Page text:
French MPs and Senators reached an agreement on the final version of the country’s Climate and Resilience Bill, an emblematic text of the presidential term that aims to support the ecological transition by helping France reach its 40% emission reduction target by 2030. A final vote is expected this summer. EURACTIV France reports.
“The government’s red lines have not been crossed,” the ecological transition ministry said after it pointed to the “numerous setbacks” caused by the amendments made by Senators in June.
National Assembly MPs and Senators agreed on the final version of the Climate and Resilience Act Monday night (13 July) after several hours of debate during a joint parliamentary committee, which the ministry said was “probably one of the longest” in “the history of the Republic”.
The final version is also the result of 146 proposals made by the Citizen’s Climate Convention (CCC), 150 randomly picked members of the public.
Low emission zones (LEZs) and heat sinks
One of the main red lines concerned low emission zones (LEZ), a measure that was supposed to allow cities with more than 150,000 inhabitants to limit the most polluting vehicles circulating on their territory by 2025.
Senators initially wanted to postpone the measure by five years, but following lengthy negotiations, lawmakers decided to keep the 2025 deadline. To reinforce the measure, Senators and MPs decided to also ensure the most modest households can access an interest-free loan if they wish to buy a less polluting vehicle.
For the building sector, the ban on letting E-rated homes, also known as “thermal flats”, which account for 2.6 million homes in France, will take effect in 2034, as provided for in the initial text. Senators initially wanted to postpone the ban by six years, to 2040.
Wind and nuclear
A bone of contention for the government was the Senate’s amendment granting mayors the right to veto a wind turbine project to “promote the social acceptability of wind turbine projects.” Ecological Transition Minister Barbara Pompili strongly opposed the amendment, stating that it does “not encourage consultation and finding solutions together”.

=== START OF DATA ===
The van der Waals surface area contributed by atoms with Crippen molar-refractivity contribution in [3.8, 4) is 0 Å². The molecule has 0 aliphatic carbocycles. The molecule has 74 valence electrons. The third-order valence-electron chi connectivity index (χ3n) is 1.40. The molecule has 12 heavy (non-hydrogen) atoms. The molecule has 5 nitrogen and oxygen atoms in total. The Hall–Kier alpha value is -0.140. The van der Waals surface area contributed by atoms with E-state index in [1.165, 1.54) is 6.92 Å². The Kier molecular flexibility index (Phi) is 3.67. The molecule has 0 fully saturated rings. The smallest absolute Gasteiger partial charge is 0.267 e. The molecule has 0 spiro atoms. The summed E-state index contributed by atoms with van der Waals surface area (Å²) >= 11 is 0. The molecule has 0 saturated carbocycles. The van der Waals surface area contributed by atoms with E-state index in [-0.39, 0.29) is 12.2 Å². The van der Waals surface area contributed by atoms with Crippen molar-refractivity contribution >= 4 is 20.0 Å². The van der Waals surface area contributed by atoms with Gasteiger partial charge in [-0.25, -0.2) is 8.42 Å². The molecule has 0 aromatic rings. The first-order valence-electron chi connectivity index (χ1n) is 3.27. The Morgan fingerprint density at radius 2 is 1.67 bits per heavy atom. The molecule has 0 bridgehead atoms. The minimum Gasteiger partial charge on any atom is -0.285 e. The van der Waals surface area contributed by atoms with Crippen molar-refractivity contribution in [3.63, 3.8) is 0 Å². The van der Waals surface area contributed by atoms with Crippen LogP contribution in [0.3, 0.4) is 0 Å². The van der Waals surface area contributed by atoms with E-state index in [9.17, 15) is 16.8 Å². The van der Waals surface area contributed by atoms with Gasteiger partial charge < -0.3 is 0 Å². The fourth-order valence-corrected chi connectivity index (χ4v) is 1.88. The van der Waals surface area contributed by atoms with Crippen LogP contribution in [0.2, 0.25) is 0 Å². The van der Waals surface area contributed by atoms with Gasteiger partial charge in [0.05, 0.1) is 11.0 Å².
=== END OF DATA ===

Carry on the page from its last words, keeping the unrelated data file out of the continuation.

The final version of the text now states that mayors will be consulted in order to “respect the concerns of the Senators”, but they will not have a right of veto.
As for the shutdown and closure of nuclear reactors and power stations, Senators initially wanted to make them conditional, but MPs took a firm stand. While it still features in the text, it is drafted in a “more operational” way.
“We cannot close nuclear reactors, because the security of electricity supply is not guaranteed”, the ecological ministry explained. “It is a long-term, well-thought-out and balanced strategy,” it added.
Regarding the proposal to introduce a vegetarian menu once a week in school canteens, an experiment already started in 2019 as part of the 2018 Egalim law, Senators would have preferred to continue with the experimentation. The Egalim law came into force in 2018 to balance trade relations in the agricultural and food sector and healthy, sustainable and accessible food for all.
Not ‘fit for 55’
But as the European Commission unveils new legislation to reduce the EU’s carbon emissions by 55% by 2030, France’s ecological transition ministry made no secret that “the law was designed for the -40% objective”.
“France will participate in the European effort. This is already a huge step forward for our climate policy in recent years,” the ministry said, however.
But according to NGOs, there is no reason to rejoice too quickly.
“Nothing that has been voted in the text is up to par with the initial proposals of the Citizens’ Climate Convention,” the Climate Action Network wrote on Twitter. “Some progress, but so far from the mark! Everything remains to be done,” added France Nature Environment, a pressure group.
The bill, which is made up of about 300 provisions, will be voted on by the National Assembly on 20 July before heading to the Senate for a final vote.
[Edited by Frédéric Simon]